When humans turned from hunting and gathering to farming approximately 10,100 years ago, they set our species on a road of genetic variation that led from longer, sturdier mandibular structures to shorter jaws better suited to chewing softer food. As a result, tooth overcrowding-and orthodontia-are now one of the hallmarks of civilization.
According to a study done by researcher Noreen von Cramon-Taubadel, PhD, an anthropologist a the University of Kent in UK, global variations in jaw structure, in contrast to skull shape and facial features, are not attributable solely to genetic shift, but to a limited kind of natural selection. He looked at skull and jaw shape in 11 populations, six of which live by farming and five of which are hunter-gatherers. The populations included people from Africa, Asia, Australia, Europe, and the Americas.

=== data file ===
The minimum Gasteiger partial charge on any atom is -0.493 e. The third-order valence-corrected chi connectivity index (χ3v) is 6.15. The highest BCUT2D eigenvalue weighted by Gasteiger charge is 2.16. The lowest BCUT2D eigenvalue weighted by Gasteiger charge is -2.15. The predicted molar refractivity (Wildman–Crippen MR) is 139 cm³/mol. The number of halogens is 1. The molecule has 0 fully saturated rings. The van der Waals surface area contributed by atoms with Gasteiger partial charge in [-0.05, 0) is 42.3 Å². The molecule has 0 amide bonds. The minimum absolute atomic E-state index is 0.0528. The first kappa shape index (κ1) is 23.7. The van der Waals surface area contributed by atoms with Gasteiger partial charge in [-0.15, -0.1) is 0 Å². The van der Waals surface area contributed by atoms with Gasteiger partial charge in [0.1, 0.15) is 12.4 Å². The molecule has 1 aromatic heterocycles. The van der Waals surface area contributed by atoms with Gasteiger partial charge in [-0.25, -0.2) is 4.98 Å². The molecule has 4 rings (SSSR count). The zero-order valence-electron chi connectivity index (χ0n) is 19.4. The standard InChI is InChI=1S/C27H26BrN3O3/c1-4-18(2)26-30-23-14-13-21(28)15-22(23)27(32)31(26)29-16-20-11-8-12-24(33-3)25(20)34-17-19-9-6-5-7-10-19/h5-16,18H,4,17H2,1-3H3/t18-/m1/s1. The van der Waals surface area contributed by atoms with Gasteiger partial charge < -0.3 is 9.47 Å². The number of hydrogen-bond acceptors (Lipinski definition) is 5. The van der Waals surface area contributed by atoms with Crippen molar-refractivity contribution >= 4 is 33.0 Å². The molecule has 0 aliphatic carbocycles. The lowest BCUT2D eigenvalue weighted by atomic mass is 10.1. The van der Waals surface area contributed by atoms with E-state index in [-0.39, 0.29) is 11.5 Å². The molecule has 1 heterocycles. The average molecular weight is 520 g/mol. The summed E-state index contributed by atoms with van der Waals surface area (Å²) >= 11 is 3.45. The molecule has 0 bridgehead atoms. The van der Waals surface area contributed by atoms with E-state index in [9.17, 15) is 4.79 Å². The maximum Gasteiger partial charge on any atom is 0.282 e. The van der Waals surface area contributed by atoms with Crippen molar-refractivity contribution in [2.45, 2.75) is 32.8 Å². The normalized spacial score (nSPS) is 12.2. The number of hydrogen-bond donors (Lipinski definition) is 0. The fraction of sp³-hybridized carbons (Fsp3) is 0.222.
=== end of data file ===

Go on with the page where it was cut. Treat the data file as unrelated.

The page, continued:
von Cramon-Taubadel concluded that the transition to farming-and easier-to-chew food led to smaller, less-robust jaw structures and , according to the study abstract, "to increased prevalence of dental crowding and malocclusions in modern postindustrial populations."
Journal of the California Dental Association, March 2012.